By Charles Carney

Fred was five years old when he found his mother hung to death by her own hand in Kansas City, KS. Fred’s father, a raging alcoholic, often woke Fred from a sound sleep in an abusive rage. Today, Fred, 54, suffers from post-traumatic stress disorder. He is hyper-vigilant, suffers from severe insomnia, has cortisol spikes, and has had these issues his entire life. As an adult, Fred has struggled with homelessness and substandard employment, yet because Fred is “able-bodied” and doesn’t have an obvious physical disability, he has repeatedly been denied Medicaid coverage in Kansas.

Rebecca is 41, from Overland Park, KS. She was a professional sign-language interpreter, earning around $40,000 each year. She had an unfortunate brain injury that now prevents her from working. She experiences memory loss and loses focus; she can barely complete simple tasks. She lost her Medicaid coverage because she needed assistance to complete a routine review. She was kicked off of Medicaid in Kansas due to a technicality, and now without her medications she is unable to be even moderately productive. She is currently homeless.

Danny is 58 years old in KCKS. In 2018 he earned $6,200. Danny is blind in one eye and suffers from COPD (chronic obstructive pulmonary disease) and memory loss. Yet, because he was working, he earned too much for Medicaid in Kansas, and too little to participate in the Healthcare Exchange, aka Obamacare. Without any affordable health care options for low-wage earners, Danny cannot receive any kind of surgical remedy for his blindness.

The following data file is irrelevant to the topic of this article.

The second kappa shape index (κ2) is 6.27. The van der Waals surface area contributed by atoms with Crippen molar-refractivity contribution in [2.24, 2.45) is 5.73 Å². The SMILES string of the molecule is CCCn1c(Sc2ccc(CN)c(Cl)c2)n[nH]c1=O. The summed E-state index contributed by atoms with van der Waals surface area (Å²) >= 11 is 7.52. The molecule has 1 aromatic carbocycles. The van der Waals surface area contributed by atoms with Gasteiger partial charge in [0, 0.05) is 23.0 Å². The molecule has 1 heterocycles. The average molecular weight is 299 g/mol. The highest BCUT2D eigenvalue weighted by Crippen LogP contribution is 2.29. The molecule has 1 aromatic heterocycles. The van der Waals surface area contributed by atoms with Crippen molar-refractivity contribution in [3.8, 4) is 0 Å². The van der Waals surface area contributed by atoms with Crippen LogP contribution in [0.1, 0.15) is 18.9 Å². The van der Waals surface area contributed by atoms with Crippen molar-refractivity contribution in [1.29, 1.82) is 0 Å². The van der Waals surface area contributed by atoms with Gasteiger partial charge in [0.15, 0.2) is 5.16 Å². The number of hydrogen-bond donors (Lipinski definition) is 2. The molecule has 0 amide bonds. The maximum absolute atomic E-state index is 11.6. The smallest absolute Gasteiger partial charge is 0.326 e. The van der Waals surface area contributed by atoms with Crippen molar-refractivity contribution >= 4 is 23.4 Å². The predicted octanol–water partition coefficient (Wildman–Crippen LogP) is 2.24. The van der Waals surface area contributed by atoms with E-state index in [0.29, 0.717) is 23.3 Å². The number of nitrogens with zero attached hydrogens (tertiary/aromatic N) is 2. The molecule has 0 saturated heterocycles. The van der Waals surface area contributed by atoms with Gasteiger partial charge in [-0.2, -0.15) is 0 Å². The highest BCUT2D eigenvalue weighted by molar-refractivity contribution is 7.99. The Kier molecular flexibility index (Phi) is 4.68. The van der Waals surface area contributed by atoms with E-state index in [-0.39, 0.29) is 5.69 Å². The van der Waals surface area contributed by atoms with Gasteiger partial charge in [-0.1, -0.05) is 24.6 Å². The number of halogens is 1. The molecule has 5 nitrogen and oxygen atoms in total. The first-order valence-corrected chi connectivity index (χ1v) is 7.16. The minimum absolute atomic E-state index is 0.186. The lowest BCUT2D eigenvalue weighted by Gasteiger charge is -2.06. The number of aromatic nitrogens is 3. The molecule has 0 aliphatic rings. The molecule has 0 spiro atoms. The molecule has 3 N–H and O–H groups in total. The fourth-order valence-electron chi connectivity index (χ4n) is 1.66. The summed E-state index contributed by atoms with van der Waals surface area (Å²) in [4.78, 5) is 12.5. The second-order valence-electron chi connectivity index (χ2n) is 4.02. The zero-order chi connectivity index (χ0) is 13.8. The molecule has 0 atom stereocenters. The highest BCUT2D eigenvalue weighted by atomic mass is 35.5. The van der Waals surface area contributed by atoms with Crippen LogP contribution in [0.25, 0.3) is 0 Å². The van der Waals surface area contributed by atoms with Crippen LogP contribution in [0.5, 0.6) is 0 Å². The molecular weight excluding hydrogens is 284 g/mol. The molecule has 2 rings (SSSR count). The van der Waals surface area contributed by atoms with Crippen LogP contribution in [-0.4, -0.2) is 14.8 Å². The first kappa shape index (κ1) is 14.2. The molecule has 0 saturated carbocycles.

Fred, Rebecca, and Danny are three people I have intensively worked with, and who have suffered unjustly because Kansas has not expanded Medicaid under the Affordable Care Act. Whether due to lack of income, inability to jump through an infinite amount of bureaucratic hoops, or lack of an obvious disability, there are more than 150,000 people like Fred, Rebecca, and Danny throughout Kansas. They all fall through the cracks, thanks to legislators’ apathy and a misinformed political agenda. 

They were on the forefront of my mind as I travelled with others from the Poor People’s Campaign and PeaceWorks-KC on Jan.14 to advocate expanded Medicaid in Kansas. Melinda Hershberger from The Kansas City Star wrote, “Lack of Medicaid is killing Kansans.” In July, a study of mortality rates in non-expansion states estimated that 288 Kansans have died prematurely every year since 2014 specifically due to our failure to adopt expansion. Totally unacceptable and senseless!

Fred, Rebecca and Danny, as well as the 288 who are dying each year, are not statistics. These are real people suffering real pain and spending nights in real homelessness with real medical and psychiatric needs!

Expanding KanCare will bring hundreds of millions of our tax dollars back to Kansas, create 3,800 jobs, eliminate red tape, protect hospitals, prevent homelessness and … make my job a lot easier! 

According to the original founder of the Poor People’s movement, Dr. Martin Luther King Jr., “Justice deferred is justice denied.” The time for Expanded KanCare is now! NO Barriers! NO Delays! 

—Charles Carney, a member of the Poor People’s Campaign and PeaceWorks-KC, serves as a homeless-outreach social worker in Kansas City, KS.